By Pier Vittorio Aureli and Martino Tattara
Over the past ten years the Brussels-based architectural studio Dogma, founded and led by Martino Tattara and Pier Vittorio Aureli, has focused almost exclusively on large-scale projects and citywide interventions.
These projects venture beyond mere physical size to expand conceptual frameworks and radically rethink what it is to produce an architectural project, in the process challenging the very discipline itself. This book, and its accompanying exhibition at the AA School of Architecture, explores 11 works developed since 2002 that collectively present the Dogma ethos: to see the urban project as a comprehensive domain in which architectural form, the political and the city are reclaimed as one ‘field’. Mobilising and reinvigorating both drawing and text – the quintessential tools of architecture – these 11 projects range from speculative and theoretical proposals to investigations that question today’s modes of housing. Complementing the projects themselves are essays by Brett Steele and Gabriele Mastrigli.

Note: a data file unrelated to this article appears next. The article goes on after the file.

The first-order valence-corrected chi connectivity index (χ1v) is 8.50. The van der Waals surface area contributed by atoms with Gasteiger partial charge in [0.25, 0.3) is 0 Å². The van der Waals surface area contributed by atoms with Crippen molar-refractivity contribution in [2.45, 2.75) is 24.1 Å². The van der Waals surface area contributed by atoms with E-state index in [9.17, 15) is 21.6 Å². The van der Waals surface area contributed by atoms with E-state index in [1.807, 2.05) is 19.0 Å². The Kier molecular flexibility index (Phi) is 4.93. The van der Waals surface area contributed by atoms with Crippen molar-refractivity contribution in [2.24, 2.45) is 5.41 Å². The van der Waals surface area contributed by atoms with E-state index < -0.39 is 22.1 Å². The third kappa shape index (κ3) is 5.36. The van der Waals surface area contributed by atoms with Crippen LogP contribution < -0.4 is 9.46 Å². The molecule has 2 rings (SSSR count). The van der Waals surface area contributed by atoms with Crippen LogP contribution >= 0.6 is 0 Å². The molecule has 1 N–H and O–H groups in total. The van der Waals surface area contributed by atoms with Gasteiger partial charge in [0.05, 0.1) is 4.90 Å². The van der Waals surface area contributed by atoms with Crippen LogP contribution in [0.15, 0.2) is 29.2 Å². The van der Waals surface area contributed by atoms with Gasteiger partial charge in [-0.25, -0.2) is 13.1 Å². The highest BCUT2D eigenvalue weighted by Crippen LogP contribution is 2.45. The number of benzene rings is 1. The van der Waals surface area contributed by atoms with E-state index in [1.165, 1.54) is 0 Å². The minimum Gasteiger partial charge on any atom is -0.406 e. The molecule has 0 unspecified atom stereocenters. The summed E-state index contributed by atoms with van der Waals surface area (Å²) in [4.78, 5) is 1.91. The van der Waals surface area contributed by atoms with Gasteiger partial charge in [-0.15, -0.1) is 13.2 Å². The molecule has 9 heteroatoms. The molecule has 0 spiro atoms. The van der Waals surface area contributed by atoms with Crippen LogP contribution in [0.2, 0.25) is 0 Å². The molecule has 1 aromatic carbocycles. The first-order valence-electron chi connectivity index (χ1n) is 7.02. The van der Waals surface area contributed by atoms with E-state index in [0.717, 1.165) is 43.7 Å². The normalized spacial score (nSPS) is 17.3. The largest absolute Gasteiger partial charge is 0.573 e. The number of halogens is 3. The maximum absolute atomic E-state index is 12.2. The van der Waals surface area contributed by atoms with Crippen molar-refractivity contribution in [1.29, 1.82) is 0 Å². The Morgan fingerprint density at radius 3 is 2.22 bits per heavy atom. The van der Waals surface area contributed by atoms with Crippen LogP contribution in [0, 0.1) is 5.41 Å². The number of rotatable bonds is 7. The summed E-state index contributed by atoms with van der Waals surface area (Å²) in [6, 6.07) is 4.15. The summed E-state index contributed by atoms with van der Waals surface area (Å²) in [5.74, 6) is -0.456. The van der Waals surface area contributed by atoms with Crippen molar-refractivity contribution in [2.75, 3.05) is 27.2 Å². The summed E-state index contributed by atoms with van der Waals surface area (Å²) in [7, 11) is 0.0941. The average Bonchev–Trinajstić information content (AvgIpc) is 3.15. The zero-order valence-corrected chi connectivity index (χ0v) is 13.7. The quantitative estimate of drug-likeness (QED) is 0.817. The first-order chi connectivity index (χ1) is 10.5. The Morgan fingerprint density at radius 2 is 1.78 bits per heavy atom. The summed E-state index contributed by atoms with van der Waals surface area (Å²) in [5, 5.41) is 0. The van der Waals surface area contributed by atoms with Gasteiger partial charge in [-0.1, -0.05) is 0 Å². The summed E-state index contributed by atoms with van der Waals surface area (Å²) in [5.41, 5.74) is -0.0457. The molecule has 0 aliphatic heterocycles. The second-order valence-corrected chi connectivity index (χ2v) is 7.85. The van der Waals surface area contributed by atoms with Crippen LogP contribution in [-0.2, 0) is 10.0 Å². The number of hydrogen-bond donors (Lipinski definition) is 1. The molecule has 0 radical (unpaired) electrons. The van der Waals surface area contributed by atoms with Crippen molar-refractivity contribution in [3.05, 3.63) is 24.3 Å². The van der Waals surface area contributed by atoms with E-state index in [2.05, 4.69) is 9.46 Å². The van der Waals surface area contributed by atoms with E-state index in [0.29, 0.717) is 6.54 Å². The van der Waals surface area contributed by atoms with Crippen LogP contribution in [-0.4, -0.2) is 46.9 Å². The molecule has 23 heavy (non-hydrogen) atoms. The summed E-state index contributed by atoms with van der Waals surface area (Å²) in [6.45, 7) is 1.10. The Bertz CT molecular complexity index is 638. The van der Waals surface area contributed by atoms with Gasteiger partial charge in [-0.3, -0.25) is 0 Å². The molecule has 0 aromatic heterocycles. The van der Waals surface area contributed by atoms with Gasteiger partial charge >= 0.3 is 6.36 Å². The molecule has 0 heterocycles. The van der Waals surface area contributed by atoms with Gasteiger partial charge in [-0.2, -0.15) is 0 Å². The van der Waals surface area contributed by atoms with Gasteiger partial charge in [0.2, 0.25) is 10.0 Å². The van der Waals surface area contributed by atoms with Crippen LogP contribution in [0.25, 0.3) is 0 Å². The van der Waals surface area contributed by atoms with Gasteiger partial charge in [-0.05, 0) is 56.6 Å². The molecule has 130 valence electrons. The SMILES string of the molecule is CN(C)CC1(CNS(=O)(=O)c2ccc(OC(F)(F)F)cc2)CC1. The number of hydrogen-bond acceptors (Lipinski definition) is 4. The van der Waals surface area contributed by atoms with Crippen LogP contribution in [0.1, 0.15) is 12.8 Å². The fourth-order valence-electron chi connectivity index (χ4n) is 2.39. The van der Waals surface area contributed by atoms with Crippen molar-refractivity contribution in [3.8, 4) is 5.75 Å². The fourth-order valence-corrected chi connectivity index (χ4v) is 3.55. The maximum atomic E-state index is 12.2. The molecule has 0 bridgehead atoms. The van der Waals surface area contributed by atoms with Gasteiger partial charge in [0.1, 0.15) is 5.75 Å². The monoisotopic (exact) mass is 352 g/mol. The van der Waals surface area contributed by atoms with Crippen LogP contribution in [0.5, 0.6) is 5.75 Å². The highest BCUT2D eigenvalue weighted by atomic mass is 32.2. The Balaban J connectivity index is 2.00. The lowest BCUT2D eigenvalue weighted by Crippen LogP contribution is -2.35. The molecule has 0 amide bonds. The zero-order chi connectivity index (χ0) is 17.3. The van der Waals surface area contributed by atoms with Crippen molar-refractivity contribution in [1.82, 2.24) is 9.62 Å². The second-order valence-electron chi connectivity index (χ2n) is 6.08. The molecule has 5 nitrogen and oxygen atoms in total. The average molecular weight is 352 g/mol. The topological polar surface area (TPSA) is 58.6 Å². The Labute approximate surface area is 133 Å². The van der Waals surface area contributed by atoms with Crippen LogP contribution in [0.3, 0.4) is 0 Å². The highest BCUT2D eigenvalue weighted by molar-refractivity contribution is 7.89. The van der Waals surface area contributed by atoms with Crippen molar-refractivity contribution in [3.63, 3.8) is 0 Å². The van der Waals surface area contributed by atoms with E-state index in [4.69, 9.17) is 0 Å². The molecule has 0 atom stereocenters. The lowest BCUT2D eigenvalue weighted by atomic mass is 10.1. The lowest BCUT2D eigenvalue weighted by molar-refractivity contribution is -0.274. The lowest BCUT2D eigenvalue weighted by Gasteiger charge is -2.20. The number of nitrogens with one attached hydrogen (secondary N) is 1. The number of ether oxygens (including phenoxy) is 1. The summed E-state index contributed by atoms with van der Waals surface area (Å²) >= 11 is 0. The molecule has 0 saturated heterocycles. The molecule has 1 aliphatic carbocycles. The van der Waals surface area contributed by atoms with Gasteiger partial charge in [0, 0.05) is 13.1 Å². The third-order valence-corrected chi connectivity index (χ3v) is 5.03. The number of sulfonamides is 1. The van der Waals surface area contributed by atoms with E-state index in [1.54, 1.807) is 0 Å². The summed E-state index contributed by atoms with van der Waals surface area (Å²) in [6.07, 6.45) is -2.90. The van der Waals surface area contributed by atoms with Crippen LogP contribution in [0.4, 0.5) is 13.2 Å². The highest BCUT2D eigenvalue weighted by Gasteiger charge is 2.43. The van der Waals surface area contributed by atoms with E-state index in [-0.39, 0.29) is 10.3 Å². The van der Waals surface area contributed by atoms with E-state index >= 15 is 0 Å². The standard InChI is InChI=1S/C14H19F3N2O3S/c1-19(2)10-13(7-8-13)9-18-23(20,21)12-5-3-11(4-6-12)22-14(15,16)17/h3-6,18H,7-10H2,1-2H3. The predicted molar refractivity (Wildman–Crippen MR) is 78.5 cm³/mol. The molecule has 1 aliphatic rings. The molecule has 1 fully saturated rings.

London, 2013, 28 x 23cm, illustrated, 120pp, Paperback.